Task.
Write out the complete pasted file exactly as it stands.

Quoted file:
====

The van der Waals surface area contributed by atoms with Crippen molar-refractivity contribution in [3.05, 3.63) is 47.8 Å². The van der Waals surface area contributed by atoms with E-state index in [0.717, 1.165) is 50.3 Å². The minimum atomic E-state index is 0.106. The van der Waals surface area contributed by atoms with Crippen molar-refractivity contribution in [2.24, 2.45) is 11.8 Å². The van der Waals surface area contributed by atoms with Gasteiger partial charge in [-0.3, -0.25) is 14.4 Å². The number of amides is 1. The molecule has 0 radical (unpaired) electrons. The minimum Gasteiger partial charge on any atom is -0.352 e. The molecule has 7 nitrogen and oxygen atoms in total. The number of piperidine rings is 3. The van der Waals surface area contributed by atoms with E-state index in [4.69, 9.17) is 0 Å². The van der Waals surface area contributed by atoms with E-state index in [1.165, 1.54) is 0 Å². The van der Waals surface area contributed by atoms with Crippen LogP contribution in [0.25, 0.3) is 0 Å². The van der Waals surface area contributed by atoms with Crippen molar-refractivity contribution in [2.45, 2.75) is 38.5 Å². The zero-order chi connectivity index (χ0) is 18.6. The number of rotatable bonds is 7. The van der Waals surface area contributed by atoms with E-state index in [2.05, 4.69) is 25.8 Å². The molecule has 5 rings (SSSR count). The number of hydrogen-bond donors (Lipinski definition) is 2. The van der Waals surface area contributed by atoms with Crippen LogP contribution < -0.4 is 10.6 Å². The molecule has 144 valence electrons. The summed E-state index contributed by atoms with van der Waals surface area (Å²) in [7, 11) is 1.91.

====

The van der Waals surface area contributed by atoms with Crippen molar-refractivity contribution in [3.05, 3.63) is 47.8 Å². The van der Waals surface area contributed by atoms with E-state index in [0.717, 1.165) is 50.3 Å². The minimum atomic E-state index is 0.106. The van der Waals surface area contributed by atoms with Crippen molar-refractivity contribution in [2.24, 2.45) is 11.8 Å². The van der Waals surface area contributed by atoms with Gasteiger partial charge in [-0.3, -0.25) is 14.4 Å². The number of amides is 1. The molecule has 0 radical (unpaired) electrons. The minimum Gasteiger partial charge on any atom is -0.352 e. The molecule has 7 nitrogen and oxygen atoms in total. The number of piperidine rings is 3. The van der Waals surface area contributed by atoms with E-state index in [4.69, 9.17) is 0 Å². The van der Waals surface area contributed by atoms with E-state index in [1.165, 1.54) is 0 Å². The van der Waals surface area contributed by atoms with Crippen LogP contribution in [0.25, 0.3) is 0 Å². The van der Waals surface area contributed by atoms with Crippen molar-refractivity contribution in [2.45, 2.75) is 38.5 Å². The zero-order chi connectivity index (χ0) is 18.6. The number of rotatable bonds is 7. The van der Waals surface area contributed by atoms with E-state index in [2.05, 4.69) is 25.8 Å². The molecule has 5 rings (SSSR count). The number of hydrogen-bond donors (Lipinski definition) is 2. The van der Waals surface area contributed by atoms with Crippen LogP contribution < -0.4 is 10.6 Å². The molecule has 144 valence electrons. The summed E-state index contributed by atoms with van der Waals surface area (Å²) in [7, 11) is 1.91.